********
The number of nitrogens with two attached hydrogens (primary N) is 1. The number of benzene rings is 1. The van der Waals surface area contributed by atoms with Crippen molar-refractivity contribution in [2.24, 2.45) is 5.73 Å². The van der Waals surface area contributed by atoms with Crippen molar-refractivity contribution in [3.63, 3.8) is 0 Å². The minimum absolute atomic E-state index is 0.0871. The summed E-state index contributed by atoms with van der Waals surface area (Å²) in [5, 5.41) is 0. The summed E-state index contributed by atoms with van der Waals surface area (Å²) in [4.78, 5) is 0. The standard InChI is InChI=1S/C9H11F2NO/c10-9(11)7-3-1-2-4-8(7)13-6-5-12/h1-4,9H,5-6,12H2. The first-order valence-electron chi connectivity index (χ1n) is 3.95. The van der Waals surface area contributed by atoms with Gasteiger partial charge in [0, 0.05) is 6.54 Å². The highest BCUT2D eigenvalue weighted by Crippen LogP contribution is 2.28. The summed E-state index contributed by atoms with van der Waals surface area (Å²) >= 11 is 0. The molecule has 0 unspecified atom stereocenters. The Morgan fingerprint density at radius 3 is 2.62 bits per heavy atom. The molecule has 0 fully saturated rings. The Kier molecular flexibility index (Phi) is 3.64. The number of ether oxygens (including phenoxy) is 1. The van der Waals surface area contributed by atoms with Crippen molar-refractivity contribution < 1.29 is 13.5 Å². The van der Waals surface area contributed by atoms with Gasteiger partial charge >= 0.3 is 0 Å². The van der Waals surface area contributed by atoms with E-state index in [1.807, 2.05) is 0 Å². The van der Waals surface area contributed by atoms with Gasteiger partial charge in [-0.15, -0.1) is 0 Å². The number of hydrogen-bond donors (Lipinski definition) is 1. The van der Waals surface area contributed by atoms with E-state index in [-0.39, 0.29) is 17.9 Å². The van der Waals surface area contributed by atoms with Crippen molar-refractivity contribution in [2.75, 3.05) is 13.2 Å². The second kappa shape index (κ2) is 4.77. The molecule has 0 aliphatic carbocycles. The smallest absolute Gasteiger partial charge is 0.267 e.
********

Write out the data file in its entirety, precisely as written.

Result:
The number of nitrogens with two attached hydrogens (primary N) is 1. The number of benzene rings is 1. The van der Waals surface area contributed by atoms with Crippen molar-refractivity contribution in [2.24, 2.45) is 5.73 Å². The van der Waals surface area contributed by atoms with Crippen molar-refractivity contribution in [3.63, 3.8) is 0 Å². The minimum absolute atomic E-state index is 0.0871. The summed E-state index contributed by atoms with van der Waals surface area (Å²) in [5, 5.41) is 0. The summed E-state index contributed by atoms with van der Waals surface area (Å²) in [4.78, 5) is 0. The standard InChI is InChI=1S/C9H11F2NO/c10-9(11)7-3-1-2-4-8(7)13-6-5-12/h1-4,9H,5-6,12H2. The first-order valence-electron chi connectivity index (χ1n) is 3.95. The van der Waals surface area contributed by atoms with Gasteiger partial charge in [0, 0.05) is 6.54 Å². The highest BCUT2D eigenvalue weighted by Crippen LogP contribution is 2.28. The summed E-state index contributed by atoms with van der Waals surface area (Å²) >= 11 is 0. The molecule has 0 unspecified atom stereocenters. The Morgan fingerprint density at radius 3 is 2.62 bits per heavy atom. The molecule has 0 fully saturated rings. The Kier molecular flexibility index (Phi) is 3.64. The number of ether oxygens (including phenoxy) is 1. The van der Waals surface area contributed by atoms with Crippen molar-refractivity contribution < 1.29 is 13.5 Å². The van der Waals surface area contributed by atoms with Gasteiger partial charge >= 0.3 is 0 Å². The van der Waals surface area contributed by atoms with E-state index in [1.807, 2.05) is 0 Å². The van der Waals surface area contributed by atoms with Gasteiger partial charge in [-0.15, -0.1) is 0 Å². The number of hydrogen-bond donors (Lipinski definition) is 1. The van der Waals surface area contributed by atoms with E-state index in [-0.39, 0.29) is 17.9 Å². The van der Waals surface area contributed by atoms with Crippen molar-refractivity contribution in [2.75, 3.05) is 13.2 Å². The second kappa shape index (κ2) is 4.77. The molecule has 0 aliphatic carbocycles. The smallest absolute Gasteiger partial charge is 0.267 e.